number of days. sure enough in the end, we found it. there was the wreck of the old liverpool star with all of it's cargo still around. you open the big wooden boxes and find one the cargoes she was carrying, lightbulb, still unbroken after 60 years in the desert. probably didn't work, but they were still there. the shelter was still there. no the canvas, but the shelter. then i wanted to go to the grave. that's about 16 miles south of the wreck site. you come to the point called rocky point. when you look at the waves, the enormous waves coming in. every time the waves go town, you see two tiny pyramids of rusted iron. which is all that remains of this tug. and then the great big pile of rocks and whale bones and planted vertically in the sand, a brass plaque which most
unvisited grave site in the world. no one goes there. but this is raised in memorial to two men who very bravely attempted to rest -- rescue in 1942 the two men. i was very moved. i had gone there after reading the book in chile. i decided that i needed to do something. i had taken a tiny bottle that i had found in the wreck of the star. sandblasted it almost pour unadorned glass. it was the sort of thing that the woman might have kept. i had that. so i wrote a note saying, sounds corny, thank you for trying, now rest in peace. put it into the bottle and screwed it shut. typical message in the bottle for the sailor and put it in the whale bones and left it by the grave. that was as much as i thought i could do then. then i go back to new york and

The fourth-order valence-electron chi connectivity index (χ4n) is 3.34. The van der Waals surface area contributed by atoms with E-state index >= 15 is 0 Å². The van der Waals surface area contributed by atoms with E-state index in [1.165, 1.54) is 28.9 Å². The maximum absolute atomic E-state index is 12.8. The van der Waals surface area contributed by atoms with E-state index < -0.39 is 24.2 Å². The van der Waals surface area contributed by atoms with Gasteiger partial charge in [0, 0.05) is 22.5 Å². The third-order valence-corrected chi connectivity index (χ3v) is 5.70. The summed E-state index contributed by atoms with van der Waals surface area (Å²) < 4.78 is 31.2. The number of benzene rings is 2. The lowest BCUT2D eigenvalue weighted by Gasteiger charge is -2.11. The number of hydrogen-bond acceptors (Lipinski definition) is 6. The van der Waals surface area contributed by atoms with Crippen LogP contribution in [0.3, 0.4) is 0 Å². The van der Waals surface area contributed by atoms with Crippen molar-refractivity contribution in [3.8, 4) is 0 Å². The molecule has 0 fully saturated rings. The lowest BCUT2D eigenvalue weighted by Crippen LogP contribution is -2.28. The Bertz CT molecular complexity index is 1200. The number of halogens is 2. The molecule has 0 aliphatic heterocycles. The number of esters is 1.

wrote the book. i was being haunted by the fault that mr. mcintyre was born on the island, traveled down the atlantic to cape town to another atlantic ocean city, had taken a job on a little boat that worked in the atlantic, drowned in the atlantic, and his body was swept out into the atlantic never to be found again. so in the end, i decided the best thing to do was to dedicate the book to him. the book is dedicated to mr. mcintyre, and to me, it sums up at least part of the story of our human relationship with this great mass of water, the atlantic ocean. thank you very much. [applause] [applause] [applause] [applause] >> we have questions.